Pearl review with Mia Goth

Written and directed by Ti West
103 minutes, rated MA

Ti West’s is set in rural Texas near the end of World War I pearl is billed as a prequel to his recent slasher film X, about a porn shoot gone wrong in the 1970s. But this delicately perverse Cinderella tale works just as well on its own, floating in some ways out of time like a parable of cinema in general.

While her husband (Alistair Sewell) struggles, downtrodden Pearl (Mia Goth) sits on her family farm with her Gaga father (Matthew Sunderland) and her strict Germanic mother (Tandi Wright), who still treats her like a child firmly. As a regular at the Cityscape Palace, she longs to break free and become a star.

Pearl's red dress shimmers like the ruby ​​red slippers in The Wizard of Oz.

Pearl’s red dress shimmers like the ruby ​​red slippers in The Wizard of Oz.Credit:Christopher Moss

As if stepping into those unlikely fantasies, the film’s look digitally approximates the Technicolor opulence of Hollywood a few decades later. The sky is cloudless blue, cornfields are golden, and the red dress Pearl wears to a make-or-break audition shimmers like the ruby ​​slippers in it The Wizard of Oz.

Like every western movie pearl has a reserved, even minimalist side: it suggests the illustration of a thesis, and takes time to get where it wants to go. Ultimately, though, it’s excessive in more ways than one, the saccharine palette upping the shock value of the culminating gruesome set pieces that pointedly coincide with the most elaborate tracking shots.

The effect is not heartless or even completely ironic. Part of that is because the film is designed so openly as a showcase for goth, channeling some of the young Shelley Duvall’s awkward uniqueness: her spiral into hysteria has an element of camp, but not in a way that allows us to to make us feel good distance.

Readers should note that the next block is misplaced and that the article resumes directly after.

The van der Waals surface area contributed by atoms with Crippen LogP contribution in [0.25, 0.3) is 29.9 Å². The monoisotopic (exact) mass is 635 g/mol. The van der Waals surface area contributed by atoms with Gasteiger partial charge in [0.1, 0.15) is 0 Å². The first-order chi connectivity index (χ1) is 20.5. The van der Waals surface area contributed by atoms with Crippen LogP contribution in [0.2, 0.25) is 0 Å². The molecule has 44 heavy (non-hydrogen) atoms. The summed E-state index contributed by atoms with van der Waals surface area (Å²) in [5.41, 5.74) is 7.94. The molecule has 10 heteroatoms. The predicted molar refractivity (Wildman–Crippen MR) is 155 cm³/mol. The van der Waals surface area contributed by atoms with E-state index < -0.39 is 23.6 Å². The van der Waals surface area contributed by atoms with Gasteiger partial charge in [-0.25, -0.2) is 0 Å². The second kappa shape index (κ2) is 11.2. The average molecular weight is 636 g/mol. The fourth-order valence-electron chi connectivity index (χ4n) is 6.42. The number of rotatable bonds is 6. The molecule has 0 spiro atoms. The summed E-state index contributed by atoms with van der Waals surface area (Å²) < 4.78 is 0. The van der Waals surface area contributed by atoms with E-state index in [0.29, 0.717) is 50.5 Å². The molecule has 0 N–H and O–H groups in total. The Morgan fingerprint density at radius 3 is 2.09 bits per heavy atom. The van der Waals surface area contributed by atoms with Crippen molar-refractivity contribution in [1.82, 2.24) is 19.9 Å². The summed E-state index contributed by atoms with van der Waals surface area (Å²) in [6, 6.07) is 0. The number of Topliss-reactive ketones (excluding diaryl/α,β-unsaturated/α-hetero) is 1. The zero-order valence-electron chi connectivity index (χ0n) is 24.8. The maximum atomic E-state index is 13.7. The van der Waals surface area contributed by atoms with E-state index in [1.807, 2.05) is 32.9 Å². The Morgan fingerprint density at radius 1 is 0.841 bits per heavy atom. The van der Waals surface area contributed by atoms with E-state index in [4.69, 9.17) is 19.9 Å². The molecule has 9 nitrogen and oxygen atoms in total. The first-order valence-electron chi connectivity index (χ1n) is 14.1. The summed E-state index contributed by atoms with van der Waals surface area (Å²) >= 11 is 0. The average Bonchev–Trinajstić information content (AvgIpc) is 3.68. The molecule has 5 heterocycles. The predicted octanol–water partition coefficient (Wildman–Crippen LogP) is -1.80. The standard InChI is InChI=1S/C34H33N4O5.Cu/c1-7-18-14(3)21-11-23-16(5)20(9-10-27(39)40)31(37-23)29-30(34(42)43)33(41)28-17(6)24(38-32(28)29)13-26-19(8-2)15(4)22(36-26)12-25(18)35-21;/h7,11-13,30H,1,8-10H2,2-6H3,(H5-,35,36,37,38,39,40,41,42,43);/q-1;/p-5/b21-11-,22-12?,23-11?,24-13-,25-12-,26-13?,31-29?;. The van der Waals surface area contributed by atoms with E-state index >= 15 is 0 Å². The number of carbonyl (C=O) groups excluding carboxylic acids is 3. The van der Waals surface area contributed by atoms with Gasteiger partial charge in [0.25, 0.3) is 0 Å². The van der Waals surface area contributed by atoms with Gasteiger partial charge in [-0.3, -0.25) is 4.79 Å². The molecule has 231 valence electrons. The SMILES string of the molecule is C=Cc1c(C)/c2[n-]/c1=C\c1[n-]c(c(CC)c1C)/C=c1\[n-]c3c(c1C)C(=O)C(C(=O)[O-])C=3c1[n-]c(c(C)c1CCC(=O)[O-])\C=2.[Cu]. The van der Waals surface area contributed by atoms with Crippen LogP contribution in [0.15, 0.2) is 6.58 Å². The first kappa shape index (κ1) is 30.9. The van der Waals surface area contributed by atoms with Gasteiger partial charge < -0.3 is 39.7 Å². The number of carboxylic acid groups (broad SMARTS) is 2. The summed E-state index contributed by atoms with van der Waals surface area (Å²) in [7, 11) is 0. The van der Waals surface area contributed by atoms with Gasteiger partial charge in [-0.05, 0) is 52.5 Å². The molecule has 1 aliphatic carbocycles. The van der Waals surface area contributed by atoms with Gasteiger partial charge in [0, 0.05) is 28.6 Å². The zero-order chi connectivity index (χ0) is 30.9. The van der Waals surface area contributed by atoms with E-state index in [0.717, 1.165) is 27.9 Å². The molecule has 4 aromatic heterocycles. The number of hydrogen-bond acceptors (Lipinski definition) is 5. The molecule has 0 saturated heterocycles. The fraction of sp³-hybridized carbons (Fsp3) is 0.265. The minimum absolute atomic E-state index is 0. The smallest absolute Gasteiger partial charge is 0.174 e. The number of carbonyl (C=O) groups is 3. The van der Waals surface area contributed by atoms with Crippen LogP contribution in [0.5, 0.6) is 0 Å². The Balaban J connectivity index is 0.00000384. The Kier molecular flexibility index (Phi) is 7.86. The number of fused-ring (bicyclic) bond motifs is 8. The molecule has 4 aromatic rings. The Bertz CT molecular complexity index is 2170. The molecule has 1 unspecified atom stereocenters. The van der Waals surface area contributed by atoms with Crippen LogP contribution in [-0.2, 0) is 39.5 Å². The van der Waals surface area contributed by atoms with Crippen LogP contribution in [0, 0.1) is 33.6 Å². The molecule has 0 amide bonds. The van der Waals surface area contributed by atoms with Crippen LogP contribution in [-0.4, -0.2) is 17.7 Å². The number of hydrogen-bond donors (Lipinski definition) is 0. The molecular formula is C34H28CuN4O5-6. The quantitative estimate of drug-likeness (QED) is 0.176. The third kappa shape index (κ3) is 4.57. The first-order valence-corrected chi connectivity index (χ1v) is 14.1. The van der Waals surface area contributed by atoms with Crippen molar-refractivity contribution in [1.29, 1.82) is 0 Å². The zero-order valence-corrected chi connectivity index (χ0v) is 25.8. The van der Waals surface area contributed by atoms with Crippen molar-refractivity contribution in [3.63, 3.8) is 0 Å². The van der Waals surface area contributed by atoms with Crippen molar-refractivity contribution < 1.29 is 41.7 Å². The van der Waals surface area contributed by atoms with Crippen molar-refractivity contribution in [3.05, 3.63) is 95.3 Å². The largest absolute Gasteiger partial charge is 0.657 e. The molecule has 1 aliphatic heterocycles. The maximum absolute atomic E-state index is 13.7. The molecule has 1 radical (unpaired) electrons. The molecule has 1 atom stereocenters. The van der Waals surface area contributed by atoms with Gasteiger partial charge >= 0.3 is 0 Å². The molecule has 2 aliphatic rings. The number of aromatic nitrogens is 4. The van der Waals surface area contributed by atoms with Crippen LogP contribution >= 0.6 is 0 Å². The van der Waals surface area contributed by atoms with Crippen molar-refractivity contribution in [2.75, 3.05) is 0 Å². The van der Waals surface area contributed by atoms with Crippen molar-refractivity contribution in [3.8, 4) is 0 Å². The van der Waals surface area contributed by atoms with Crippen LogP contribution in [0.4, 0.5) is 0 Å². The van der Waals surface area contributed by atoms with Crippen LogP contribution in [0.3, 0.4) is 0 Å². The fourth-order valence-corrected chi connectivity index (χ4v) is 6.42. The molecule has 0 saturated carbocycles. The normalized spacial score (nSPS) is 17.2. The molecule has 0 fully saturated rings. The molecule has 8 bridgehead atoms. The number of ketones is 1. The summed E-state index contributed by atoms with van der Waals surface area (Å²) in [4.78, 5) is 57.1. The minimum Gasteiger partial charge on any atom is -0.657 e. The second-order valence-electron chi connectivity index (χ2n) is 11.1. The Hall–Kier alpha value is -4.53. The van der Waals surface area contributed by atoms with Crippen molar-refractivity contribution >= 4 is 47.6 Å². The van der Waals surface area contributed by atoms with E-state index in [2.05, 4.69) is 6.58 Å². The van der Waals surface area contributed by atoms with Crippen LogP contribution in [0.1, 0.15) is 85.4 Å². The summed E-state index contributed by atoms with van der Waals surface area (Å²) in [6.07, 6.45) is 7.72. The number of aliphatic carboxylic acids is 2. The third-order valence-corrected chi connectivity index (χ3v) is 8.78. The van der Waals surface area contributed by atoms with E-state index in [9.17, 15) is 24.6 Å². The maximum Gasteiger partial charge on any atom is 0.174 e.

Like the film as a whole, the character is sculpted to elicit contrasting responses. Pearl is simultaneously knowing and naive, grotesque and innocent, and while all too aware that something is wrong with her, she is determined to control her own image rather than be reduced to a monster or a funny character.

Similarly contradictory, going to the cinema is portrayed as an activity with a public and a private side, and films themselves are understood as both fantasies and glimpses of a hidden reality, as in the porn film Pearl, directed by a teenage projectionist (David Corenswet), who sees himself as a local sheikh. Pearl review with Mia Goth

Jaclyn Diaz

InternetCloning is an automatic aggregator of the all world’s media. In each content, the hyperlink to the primary source is specified. All trademarks belong to their rightful owners, all materials to their authors. If you are the owner of the content and do not want us to publish your materials, please contact us by email – The content will be deleted within 24 hours.

Related Articles

Back to top button